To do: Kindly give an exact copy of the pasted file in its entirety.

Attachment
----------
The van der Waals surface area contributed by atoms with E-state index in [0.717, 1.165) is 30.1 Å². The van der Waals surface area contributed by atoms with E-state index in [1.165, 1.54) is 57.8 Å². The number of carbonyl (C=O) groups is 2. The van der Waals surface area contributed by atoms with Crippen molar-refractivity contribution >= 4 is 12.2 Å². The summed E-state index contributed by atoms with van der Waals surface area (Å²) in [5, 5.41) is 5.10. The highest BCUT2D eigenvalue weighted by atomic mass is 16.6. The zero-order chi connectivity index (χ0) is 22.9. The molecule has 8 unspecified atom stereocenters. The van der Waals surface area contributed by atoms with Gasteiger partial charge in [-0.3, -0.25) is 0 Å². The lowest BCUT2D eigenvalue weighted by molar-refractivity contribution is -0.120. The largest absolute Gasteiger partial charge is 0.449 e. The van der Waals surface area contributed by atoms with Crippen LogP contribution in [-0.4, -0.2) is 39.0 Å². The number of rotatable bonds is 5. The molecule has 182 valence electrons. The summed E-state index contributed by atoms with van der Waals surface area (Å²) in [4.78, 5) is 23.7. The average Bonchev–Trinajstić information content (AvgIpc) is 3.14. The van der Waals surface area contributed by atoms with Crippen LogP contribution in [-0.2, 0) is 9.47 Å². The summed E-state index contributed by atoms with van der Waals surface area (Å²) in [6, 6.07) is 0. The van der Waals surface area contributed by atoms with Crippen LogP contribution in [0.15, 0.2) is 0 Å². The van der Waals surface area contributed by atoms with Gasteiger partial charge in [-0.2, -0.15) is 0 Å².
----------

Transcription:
The van der Waals surface area contributed by atoms with E-state index in [0.717, 1.165) is 30.1 Å². The van der Waals surface area contributed by atoms with E-state index in [1.165, 1.54) is 57.8 Å². The number of carbonyl (C=O) groups is 2. The van der Waals surface area contributed by atoms with Crippen molar-refractivity contribution >= 4 is 12.2 Å². The summed E-state index contributed by atoms with van der Waals surface area (Å²) in [5, 5.41) is 5.10. The highest BCUT2D eigenvalue weighted by atomic mass is 16.6. The zero-order chi connectivity index (χ0) is 22.9. The molecule has 8 unspecified atom stereocenters. The van der Waals surface area contributed by atoms with Gasteiger partial charge in [-0.3, -0.25) is 0 Å². The lowest BCUT2D eigenvalue weighted by molar-refractivity contribution is -0.120. The largest absolute Gasteiger partial charge is 0.449 e. The van der Waals surface area contributed by atoms with Crippen LogP contribution in [-0.4, -0.2) is 39.0 Å². The number of rotatable bonds is 5. The molecule has 182 valence electrons. The summed E-state index contributed by atoms with van der Waals surface area (Å²) in [4.78, 5) is 23.7. The average Bonchev–Trinajstić information content (AvgIpc) is 3.14. The van der Waals surface area contributed by atoms with Crippen LogP contribution in [-0.2, 0) is 9.47 Å². The summed E-state index contributed by atoms with van der Waals surface area (Å²) in [6, 6.07) is 0. The van der Waals surface area contributed by atoms with Crippen LogP contribution in [0.15, 0.2) is 0 Å². The van der Waals surface area contributed by atoms with Gasteiger partial charge in [-0.2, -0.15) is 0 Å².